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How To Manage Hibernate Mode in Windows 7

If you don’t use the Hibernate option in Windows 7, you can save some disk space by disabling it. Here we will look at a few different ways to manage hibernate options in Windows 7.

Note: Hibernate mode is not an option on systems with 4GB of RAM or more.

Enable or Disable Hibernate Through Command Prompt

Using the Command Prompt might be the easiest way to enable or disable Hibernation. Click on Start and type CMD into the search box and it will be listed under programs. Right-click on the icon and select Run as administrator.

6hi

The Command Prompt opens and you will use the following to enable Hibernation.

powercfg /hibernate on

7hi

Type in the following to disable hibernation.

powercfg /hibernate off

7hi

Manage Hibernation Through Control Panel

Click on Start and open Control Panel then click on Power Options.

1hi

On the left side click on Change when the computer sleeps.

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Now click on Change advanced power settings.

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In the Advanced Power Options window expand the Sleep tree then expand Hibernate after and change the minutes to zero to turn it off. Or you can specify the amount of minutes you want to pass before it goes into hibernation. After you’ve made your selection click Apply and Ok then close out of the remaining screens.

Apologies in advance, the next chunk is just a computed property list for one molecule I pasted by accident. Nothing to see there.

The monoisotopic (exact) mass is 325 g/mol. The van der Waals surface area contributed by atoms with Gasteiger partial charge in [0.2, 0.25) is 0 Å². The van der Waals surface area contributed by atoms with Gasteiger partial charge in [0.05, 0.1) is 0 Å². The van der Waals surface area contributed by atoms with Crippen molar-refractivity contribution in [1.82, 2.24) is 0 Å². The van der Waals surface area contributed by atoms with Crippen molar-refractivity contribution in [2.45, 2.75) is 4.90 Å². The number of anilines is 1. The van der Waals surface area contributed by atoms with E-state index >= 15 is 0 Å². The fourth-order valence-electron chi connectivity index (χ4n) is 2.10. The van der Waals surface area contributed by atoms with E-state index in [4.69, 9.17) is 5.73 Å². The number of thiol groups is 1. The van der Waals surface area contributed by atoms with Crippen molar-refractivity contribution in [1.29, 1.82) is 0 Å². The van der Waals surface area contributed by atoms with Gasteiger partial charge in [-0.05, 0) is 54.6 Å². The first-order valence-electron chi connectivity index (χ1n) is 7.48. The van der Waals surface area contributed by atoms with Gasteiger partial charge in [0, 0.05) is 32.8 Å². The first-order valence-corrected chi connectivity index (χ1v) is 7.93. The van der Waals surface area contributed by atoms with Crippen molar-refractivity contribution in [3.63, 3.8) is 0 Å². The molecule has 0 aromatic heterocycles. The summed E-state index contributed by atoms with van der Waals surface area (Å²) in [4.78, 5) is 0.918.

8hi

Where is Hibernate?

What if you try the command line option to turn it on and Hibernate mode still isn’t available? Then what you’ll want to do is disable Hybrid Sleep by expanding Allow hybrid sleep and turning it Off.

10hi

Now you should have Hibernate and Sleep as part of the power options in the start menu and will also be an option when you hit Ctrl+Alt+Del.

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Disable Hibernate Through Regedit

Note: Changing registry values can cause your computer to become unstable or stop functioning and is only recommended for experienced users. 

Now that the disclaimer is out of the way…you might want to completely disable Hibernate mode through a registry edit. Open the Registry and browse to HKEY_LOCAL_MACHINE \ SYSTEM \ CurrentControlSet \ Control \ Power and change both HiberFileSizePercent and HibernateEnabled value data to zero. After you’ve made the changes close out of the Registry Editor and restart the machine.